My sister sent this to me today and I would like to share it with everyone else
A young man learns what’s most important in life from the guy next door.
Over the phone, his mother told him, “Mr. Belser died last night. The funeral is Wednesday.” Memories flashed through his mind like an old newsreel as he sat quietly remembering his childhood days.
“Jack, did you hear me?”
“Oh, sorry, Mom. Yes, I heard you. It’s been so long since I thought of him. I’m sorry, but I honestly thought he died years ago,” Jack said..
“Well, he didn’t forget you. Every time I saw him he’d ask how you were doing. He’d reminisce about the many days you spent over ‘his side of the fence’ as he put it,” Mom told him.
“I loved that old house he lived in,” Jack said.
“You know, Jack, after your father died, Mr. Belser stepped in to make sure you had a man’s influence in your life,” she said
“He’s the one who taught me carpentry,” he said. “I wouldn’t be in this business if it weren’t for him. He spent a lot of time teaching me things he thought were important…Mom,
I’ll be there for the funeral,” Jack said.
As busy as he was, he kept his word. Jack caught the next flight to his hometown. Mr. Belser’s funeral was small and uneventful. He had no children of his own, and most of his relatives had passed away.
The night before he had to return home, Jack and his Mom stopped by to see the old house next door one more time.
Standing in the doorway, Jack paused for a moment. It was like crossing
over into another dimension, a leap through space and time The house was exactly as he remembered. Every step held memories. Every picture, every piece of furniture….Jack stopped suddenly…
“What’s wrong, Jack?” his Mom asked.
“The box is gone,” he said
box?” Mom asked.
“There was a small gold box that he kept locked on top of his desk. I must have asked him a thousand times what was inside. All he’d ever tell me was ‘the thing I value most,'” Jack said.
It was gone. Everything about the house was exactly how Jack remembered it, except for the box. He figured someone from the Belser family had taken it.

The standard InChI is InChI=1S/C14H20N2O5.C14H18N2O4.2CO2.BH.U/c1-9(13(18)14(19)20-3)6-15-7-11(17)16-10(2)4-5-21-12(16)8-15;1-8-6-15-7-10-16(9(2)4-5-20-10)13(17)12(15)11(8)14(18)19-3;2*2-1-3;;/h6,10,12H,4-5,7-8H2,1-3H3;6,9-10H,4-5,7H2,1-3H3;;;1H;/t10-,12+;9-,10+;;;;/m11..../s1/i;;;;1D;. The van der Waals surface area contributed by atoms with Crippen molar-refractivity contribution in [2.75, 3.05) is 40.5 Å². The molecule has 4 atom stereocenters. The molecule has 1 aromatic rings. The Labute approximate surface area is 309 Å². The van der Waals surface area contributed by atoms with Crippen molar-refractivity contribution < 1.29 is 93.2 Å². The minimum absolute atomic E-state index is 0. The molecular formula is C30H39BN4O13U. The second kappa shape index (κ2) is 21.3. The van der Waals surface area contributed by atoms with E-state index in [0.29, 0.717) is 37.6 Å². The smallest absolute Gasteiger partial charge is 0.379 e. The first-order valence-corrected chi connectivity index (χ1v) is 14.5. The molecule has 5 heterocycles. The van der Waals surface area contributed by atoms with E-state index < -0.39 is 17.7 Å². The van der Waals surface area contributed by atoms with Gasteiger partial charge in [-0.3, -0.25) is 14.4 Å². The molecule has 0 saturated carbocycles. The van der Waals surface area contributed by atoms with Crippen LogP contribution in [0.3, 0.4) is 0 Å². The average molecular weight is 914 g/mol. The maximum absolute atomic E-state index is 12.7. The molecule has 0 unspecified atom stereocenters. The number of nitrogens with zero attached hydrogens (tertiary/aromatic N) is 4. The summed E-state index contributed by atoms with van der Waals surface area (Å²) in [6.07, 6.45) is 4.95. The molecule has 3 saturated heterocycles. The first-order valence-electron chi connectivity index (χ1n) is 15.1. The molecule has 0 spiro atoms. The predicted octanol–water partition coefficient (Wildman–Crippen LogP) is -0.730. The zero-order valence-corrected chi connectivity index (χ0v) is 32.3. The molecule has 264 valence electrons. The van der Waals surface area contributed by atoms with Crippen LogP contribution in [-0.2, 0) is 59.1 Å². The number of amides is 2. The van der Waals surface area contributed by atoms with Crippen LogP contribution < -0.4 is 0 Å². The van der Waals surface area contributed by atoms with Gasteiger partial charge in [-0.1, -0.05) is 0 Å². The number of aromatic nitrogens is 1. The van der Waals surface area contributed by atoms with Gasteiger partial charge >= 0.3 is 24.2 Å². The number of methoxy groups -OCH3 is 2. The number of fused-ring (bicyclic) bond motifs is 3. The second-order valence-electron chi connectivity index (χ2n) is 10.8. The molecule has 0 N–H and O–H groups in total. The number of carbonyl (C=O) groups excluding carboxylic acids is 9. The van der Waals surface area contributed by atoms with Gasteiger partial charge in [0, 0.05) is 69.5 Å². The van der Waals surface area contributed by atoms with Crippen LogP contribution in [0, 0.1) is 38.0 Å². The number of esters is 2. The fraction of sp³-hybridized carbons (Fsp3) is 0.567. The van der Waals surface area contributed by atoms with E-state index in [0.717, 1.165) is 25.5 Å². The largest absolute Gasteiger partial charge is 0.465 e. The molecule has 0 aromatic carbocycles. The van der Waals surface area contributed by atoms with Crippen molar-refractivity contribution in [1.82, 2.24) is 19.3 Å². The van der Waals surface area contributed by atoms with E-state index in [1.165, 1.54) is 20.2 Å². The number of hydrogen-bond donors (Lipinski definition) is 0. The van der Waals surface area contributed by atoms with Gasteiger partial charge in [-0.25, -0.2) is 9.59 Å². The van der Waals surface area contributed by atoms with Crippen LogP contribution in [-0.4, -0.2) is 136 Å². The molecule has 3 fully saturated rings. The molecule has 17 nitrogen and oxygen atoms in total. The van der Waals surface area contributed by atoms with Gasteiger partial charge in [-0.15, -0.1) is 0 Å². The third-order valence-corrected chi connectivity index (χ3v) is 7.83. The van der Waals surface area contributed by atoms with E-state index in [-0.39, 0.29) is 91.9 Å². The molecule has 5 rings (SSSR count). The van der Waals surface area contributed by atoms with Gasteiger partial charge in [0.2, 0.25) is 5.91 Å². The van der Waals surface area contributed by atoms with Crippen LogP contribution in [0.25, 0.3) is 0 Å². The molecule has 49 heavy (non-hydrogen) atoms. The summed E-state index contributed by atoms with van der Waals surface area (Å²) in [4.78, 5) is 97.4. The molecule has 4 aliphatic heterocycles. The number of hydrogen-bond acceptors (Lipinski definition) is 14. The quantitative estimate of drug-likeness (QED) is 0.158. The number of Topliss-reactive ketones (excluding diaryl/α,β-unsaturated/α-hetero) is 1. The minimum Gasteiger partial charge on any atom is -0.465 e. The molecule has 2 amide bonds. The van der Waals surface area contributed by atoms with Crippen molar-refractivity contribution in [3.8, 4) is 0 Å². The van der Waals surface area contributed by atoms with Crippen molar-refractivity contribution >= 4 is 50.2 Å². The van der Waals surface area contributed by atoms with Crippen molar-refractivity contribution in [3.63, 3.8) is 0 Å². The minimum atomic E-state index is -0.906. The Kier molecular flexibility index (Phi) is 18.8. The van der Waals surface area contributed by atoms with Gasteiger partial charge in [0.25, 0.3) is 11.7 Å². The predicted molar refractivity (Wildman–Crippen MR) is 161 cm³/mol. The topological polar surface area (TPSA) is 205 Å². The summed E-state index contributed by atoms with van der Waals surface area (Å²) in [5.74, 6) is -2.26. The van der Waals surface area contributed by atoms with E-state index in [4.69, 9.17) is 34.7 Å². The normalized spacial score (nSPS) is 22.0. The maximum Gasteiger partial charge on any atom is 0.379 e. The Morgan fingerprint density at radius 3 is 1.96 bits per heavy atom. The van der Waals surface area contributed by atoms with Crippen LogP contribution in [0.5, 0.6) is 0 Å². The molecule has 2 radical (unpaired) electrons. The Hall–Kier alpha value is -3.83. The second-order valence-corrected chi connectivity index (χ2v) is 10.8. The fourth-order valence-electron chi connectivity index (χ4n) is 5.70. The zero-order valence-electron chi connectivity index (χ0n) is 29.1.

“Now I’ll never know what was so valuable to him,” Jack said. “I better get some sleep. I have an early flight home, Mom.”
It had been about two weeks since Mr. Belser died. Returning home from work one day, Jack discovered a note in his mailbox. “Signature required on a package. No one at home. Please stop by the main post office within the next three days,” the note read.
Early the next day Jack retrieved the package. The small box was old and looked like it had been mailed a hundred years ago. The handwriting was difficult to read, but the return
address caught his attention. “Mr. Harold Belser” it read.
Jack took the box out to his car and ripped open the package. There inside was the gold box and an envelope. Jack’s hands shook as he read the note inside.
“Upon my death, please forward this box and its contents to Jack Bennett. It’s the thing I valued most in my life.” A small key was taped to the letter. His heart racing, as tears filling his eyes, Jack carefully unlocked the box. There inside he found a beautiful gold pocket watch.
Running his fingers
slowly over the finely etched casing,
he unlatched the cover. Inside he found these words engraved:
“Jack, Thanks for your time! -Harold Belser.”
“The thing he valued most was…my time”
Jack held the watch for a few minutes, then called his office
and cleared his appointments for the next two days.
“Why?” Janet, his assistant asked.
“I need some time to spend with my son,” he said.
“Oh, by the way, Janet, thanks for your time!”
“Life is not measured by the number of breaths we take but by the moments that
take our breath away,”
Think about this. You may not realize it, but it’s 100% true.
1. At least 15 people in this world love you in some way..
2 A smile from you can bring happiness to anyone, even if they
don’t like you.
3 Every night, SOMEONE thinks about you before they go to sleep.
4.. You mean the world to someone.
5. If not for you, someone may not be living.
6. You are special and unique.
7. When you think you have no chance of getting what you want, you probably won’t get it, but if you trust God to do what’s best, and wait on His time, sooner or later, you will get it or something better.
8. When you make the biggest mistake ever, something good can still come from it.
9. When you think the world has turned its back on you, take a look: you most likely turned your back on the world.
10. Someone that you don’t even know exists loves you.
11.. Always remember the compliments you received.. Forget about the rude remarks.
12 . Always tell someone how you feel about them; you will feel much better when they know and you’ll both be happy .